I think this is a motif of Shirley’s life. Launch yourself at your project, single-mindedly and borne aloft by hope, miscalculate or hesitate if you must at the top of the arc, but contrive somehow not to fall onto the tracks. I remember Shirley fondly – no doubt in part because I am a boy and Shirley really liked boys and knew how to manage them. I’m not suggesting she was cynical in this. Rather, she was smart and she was endlessly complex.  There seems to have been a struggle always between the renowned radical actor and her conservative temperament and background. Shirley at times seems to have felt almost torn apart in this struggle – but it yielded so much public good – so many ground-breaking advances on the way to this being a decent, civilised place.

They both came very close to falling onto the tracks at the time of the espionage trial in 1975. Keith’s consideration of this long moment is magisterial and I’m not going to try to add to it. I attended the trial, it caused me pain, as it did to all of Bill’s friends and family, though none of it equal to the crushing impact it had on him. And once the trial was done and the verdict to acquit had been given, I settled down with them to map out the television interview.

I virtually lived at the house with them over the weekend prior to the broadcast. It was a twisting, turning, occasionally confronting time because the narrative remained stubbornly unresolved; under an outward veneer of stoicism Bill was subdued and clearly deeply hurt; and the audience would be the volatile court of public opinion.

We did the interview. I shan’t gloss it here. It’s in the archives and you can see it if you’re prepared to pay for it – which, of course, is essential to the neoliberal bargain.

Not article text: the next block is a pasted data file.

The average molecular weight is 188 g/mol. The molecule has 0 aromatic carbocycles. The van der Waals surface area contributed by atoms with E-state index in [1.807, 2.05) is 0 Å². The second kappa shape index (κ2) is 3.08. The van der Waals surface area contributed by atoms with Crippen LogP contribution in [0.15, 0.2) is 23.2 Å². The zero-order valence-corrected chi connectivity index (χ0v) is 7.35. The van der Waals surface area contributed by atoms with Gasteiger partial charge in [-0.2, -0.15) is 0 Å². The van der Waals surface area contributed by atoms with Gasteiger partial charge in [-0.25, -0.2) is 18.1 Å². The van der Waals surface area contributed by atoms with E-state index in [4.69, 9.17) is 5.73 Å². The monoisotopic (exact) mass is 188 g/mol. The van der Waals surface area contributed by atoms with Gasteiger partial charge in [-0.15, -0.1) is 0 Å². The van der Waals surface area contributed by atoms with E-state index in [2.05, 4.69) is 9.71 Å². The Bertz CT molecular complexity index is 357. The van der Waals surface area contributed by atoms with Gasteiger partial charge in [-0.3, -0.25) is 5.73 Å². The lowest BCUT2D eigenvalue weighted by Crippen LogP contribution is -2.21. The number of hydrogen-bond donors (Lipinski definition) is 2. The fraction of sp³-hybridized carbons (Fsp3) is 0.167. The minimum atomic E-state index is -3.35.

I saw Bill regularly from then until his death towards the end of 1975. We had lunch together every three weeks or so.  We swapped gossip, we talked about politics and broadcasting, he said enough to show me the deep hurt he harboured as a result of some close friends falling away in his hour of need. What we didn’t do was to discuss the nature of his meetings with Mr Razgovorov of the Soviet Embassy.

Today, when the pathology of anti-communism has been replaced by Covid-19, I would like to think he might take a more assertive, even blasé public stance. Nothing obliges, after all, like noblesse. Keith quotes the case of one of the public figures in the UK outed in the Mitrokhin Papers for some form of Cold War deviance. Spitting in the face of the media witch-hunt that could be guaranteed to follow, he issued a statement saying: ‘Yes, I was an active member of the Campaign for Nuclear Disarmament and still am. As a free citizen in a democracy, I can and will talk to whomever I like about this matter, and that includes, now and in the past, any Russian who would like to listen. So get lost.’

Was Bill a spy? Keith’s answer – which is ‘No’ and while we’re at it, could we discuss what it means to be bandying the ‘spy’ word about – is subtle, impressively contextualised and quite compelling. In my view, it settles the matter.

This is what I know. Bill was a patriot. He worked his whole life to advance his country and its interests. He had come to an admiration for the achievement of Soviet Russia and he liked its people. His esteem was authentic and he was too stubborn in his view to be willing or able to join the chorus trumpeting the line that every day, and in every way, the Soviet Union was our enemy.

That said, I don’t believe he would ever have contemplated an act that would undermine his country – and, whatever he did do, I don’t believe he committed any such act. No spy, then. E. M. Forster’s celebrated manifesto runs: ‘If I had to choose between betraying my country and betraying my friend, I hope I should have the guts to betray my country.’ I could see Bill might relate to the contrariness of that position but, as a real option, it would have repelled him.

I counted him as a friend. I still do. Keith’s memoir brilliantly illuminates why so many of us loved them both.

This is an immensely important book, way out of proportion to its elegant and perfectly formed smallness. It will read be for fun as well as profit for as long as we are an answer-seeking species. It’s my great privilege to launch Bill & Shirley. I commend it to you all – and for those who won’t read it, can I just say there remains the threat of legislation.


Ian Fraser
17 September 2020